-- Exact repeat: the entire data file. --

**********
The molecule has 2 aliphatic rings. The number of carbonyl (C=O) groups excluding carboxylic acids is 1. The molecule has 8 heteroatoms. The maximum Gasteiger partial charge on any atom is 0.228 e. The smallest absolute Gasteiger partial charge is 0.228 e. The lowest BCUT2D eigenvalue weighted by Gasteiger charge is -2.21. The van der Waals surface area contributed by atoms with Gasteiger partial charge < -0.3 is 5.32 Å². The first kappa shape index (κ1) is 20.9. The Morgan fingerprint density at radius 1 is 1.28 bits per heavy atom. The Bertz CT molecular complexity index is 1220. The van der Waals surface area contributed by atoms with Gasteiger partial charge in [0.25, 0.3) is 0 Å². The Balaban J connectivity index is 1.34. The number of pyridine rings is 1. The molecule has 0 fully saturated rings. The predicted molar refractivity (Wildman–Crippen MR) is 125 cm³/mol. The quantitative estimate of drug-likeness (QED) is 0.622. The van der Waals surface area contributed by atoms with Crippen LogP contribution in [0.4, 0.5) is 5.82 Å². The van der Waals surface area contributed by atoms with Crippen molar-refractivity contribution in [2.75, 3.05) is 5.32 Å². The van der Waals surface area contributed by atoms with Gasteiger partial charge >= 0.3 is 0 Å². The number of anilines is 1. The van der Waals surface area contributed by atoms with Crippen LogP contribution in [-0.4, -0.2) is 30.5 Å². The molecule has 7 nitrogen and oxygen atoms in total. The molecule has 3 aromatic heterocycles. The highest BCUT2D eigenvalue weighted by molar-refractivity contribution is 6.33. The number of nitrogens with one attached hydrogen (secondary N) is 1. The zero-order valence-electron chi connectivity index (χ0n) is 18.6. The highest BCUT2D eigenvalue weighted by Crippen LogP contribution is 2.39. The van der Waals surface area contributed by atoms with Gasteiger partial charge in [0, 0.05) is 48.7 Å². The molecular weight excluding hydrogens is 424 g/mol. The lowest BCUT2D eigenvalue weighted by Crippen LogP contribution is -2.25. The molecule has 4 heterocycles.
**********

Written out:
The molecule has 2 aliphatic rings. The number of carbonyl (C=O) groups excluding carboxylic acids is 1. The molecule has 8 heteroatoms. The maximum Gasteiger partial charge on any atom is 0.228 e. The smallest absolute Gasteiger partial charge is 0.228 e. The lowest BCUT2D eigenvalue weighted by Gasteiger charge is -2.21. The van der Waals surface area contributed by atoms with Gasteiger partial charge < -0.3 is 5.32 Å². The first kappa shape index (κ1) is 20.9. The Morgan fingerprint density at radius 1 is 1.28 bits per heavy atom. The Bertz CT molecular complexity index is 1220. The van der Waals surface area contributed by atoms with Gasteiger partial charge in [0.25, 0.3) is 0 Å². The Balaban J connectivity index is 1.34. The number of pyridine rings is 1. The molecule has 0 fully saturated rings. The predicted molar refractivity (Wildman–Crippen MR) is 125 cm³/mol. The quantitative estimate of drug-likeness (QED) is 0.622. The van der Waals surface area contributed by atoms with Crippen LogP contribution in [0.4, 0.5) is 5.82 Å². The van der Waals surface area contributed by atoms with Crippen molar-refractivity contribution in [2.75, 3.05) is 5.32 Å². The van der Waals surface area contributed by atoms with Gasteiger partial charge >= 0.3 is 0 Å². The number of anilines is 1. The van der Waals surface area contributed by atoms with Crippen LogP contribution in [-0.4, -0.2) is 30.5 Å². The molecule has 7 nitrogen and oxygen atoms in total. The molecule has 3 aromatic heterocycles. The highest BCUT2D eigenvalue weighted by molar-refractivity contribution is 6.33. The number of nitrogens with one attached hydrogen (secondary N) is 1. The zero-order valence-electron chi connectivity index (χ0n) is 18.6. The highest BCUT2D eigenvalue weighted by Crippen LogP contribution is 2.39. The van der Waals surface area contributed by atoms with Gasteiger partial charge in [0, 0.05) is 48.7 Å². The molecular weight excluding hydrogens is 424 g/mol. The lowest BCUT2D eigenvalue weighted by Crippen LogP contribution is -2.25. The molecule has 4 heterocycles.